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Internship Program

Alexandra Kniewasser (Environmental Studies and Development, McGill School of Environment) worked as an intern with the Smithsonian Tropical Research Institute (STRI) at its Culebra marine station in Panama. Alexandra’s work focused on increasing public understanding and awareness of Panama’s coastal environment and promoting its conservation through the development of environmental educational tools for the general public. She also compiled qualitative and quantitative data gathered through marine research conducted on land and underwater. Alexandra is interested in pursuing a career in environmental management and ecology.

2005 Tania Zouikin Arts Internship Award

ALEXANDRA KNIEWASSER
IN HER OWN WORDS

Alexandra Kniewasser

Alexandra Kniewasser holds a turtle at the Smithsonian Tropical Research Institute in Panama.

In the summer before my final year at the McGill School of Environment in the domain of Environment and Development I had the honour to receive the Tania Zouikin Internship Award which allowed me to gain valuable experience during a six week internship at the Smithsonian Tropical Research Institute (STRI) in Panama. Throughout my studies I have been very interested in marine and conservation biology and other issues surrounding development and the environment. I was therefore thrilled to be able to spend time in a developing country while engaging in environmental conservation and research.

During my internship, I worked as an environmental educator at a marine station on the Caribbean coast. The STRI is a renowned research institute that maintains eight research stations across Panama, and attracts hundreds of scientists to pursue their interest in a great work environment. In addition to providing information about Caribbean Coastal ecosystems – namely coral reefs, marine pasture and mangroves – the Galeta marine laboratory operates an environmental education program whose aims are to raise environmental awareness and to provide the public with information about their environment. This diffusion of scientific information to the public is unique and is very important to the success of the Galeta marine research station.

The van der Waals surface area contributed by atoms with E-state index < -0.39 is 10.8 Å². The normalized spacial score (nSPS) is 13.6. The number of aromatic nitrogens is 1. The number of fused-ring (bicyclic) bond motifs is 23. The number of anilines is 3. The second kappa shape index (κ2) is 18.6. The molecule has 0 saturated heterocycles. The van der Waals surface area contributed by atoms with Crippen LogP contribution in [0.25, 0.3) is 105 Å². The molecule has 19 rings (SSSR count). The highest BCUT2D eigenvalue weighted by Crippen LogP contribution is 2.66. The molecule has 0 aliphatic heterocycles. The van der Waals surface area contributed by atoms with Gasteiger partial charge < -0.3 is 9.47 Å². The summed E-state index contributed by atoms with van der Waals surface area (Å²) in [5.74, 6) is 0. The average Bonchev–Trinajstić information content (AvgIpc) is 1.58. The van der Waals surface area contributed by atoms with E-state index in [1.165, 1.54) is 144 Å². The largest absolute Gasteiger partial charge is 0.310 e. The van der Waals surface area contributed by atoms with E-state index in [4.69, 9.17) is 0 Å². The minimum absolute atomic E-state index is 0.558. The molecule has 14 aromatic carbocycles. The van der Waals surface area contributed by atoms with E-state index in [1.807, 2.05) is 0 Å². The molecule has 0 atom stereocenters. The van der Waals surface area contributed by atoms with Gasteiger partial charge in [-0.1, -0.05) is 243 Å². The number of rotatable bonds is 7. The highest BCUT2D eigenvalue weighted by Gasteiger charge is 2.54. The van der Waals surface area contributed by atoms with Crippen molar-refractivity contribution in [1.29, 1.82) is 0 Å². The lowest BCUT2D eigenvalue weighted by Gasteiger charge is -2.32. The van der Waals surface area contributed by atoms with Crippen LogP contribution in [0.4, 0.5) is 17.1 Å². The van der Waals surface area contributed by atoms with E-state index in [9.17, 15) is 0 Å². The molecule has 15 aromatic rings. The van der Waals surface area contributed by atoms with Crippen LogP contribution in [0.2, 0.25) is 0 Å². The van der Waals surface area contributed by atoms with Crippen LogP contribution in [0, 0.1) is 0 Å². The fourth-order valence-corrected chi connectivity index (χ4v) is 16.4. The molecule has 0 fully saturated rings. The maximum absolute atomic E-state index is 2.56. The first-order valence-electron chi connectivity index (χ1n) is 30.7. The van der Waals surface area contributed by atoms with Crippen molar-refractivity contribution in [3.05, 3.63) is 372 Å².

My role during the six weeks I was there was to help with the education program and to learn about the ecosystems and the animals in and around Galeta. One of my principal duties was to guide visitors around the research station and teach them about the marine ecosystems and the animals living there. As a result, I acquired a lot of new knowledge about these systems and about the animals that make their habitat in them. I also learned to care for the animals that are kept in large tanks and corrals on the station. Part of my job was to feed and clean turtles, fish and other marine organisms such as sae stars, urchins and snails.

In addition to guiding visitors and taking care of the animals, I was responsible for gathering scientific information and creating pamphlets and posters about the research station for its visitors and for the general public. I therefore had to take this often highly scientific information and present it in such a way that those outside the field and non-scientists as well, could understand the work being done at Galeta. I prepared two pamphlets – one on coral reefs and another on mangroves – and mounted an exhibition detailing the construction process of the mangrove boardwalk, a major attraction at the station.

I was also an active member of the research station crew, which taught me what it takes to manage and maintain an organization like this one. To experience and to be engaged in the dayto- day life of a research station was one of my objectives and that was clearly fulfilled. I was also curious to learn more about the opportunities and challenges of environmental conservation in a country that faces so many other struggles such as social security, education and health care problems. In this sense, Galeta, which is located only about 10 kilometres away from Colon, one of the poorest and arguably most dangerous cities in Central America, was a very challenging but educationally satisfying place to work.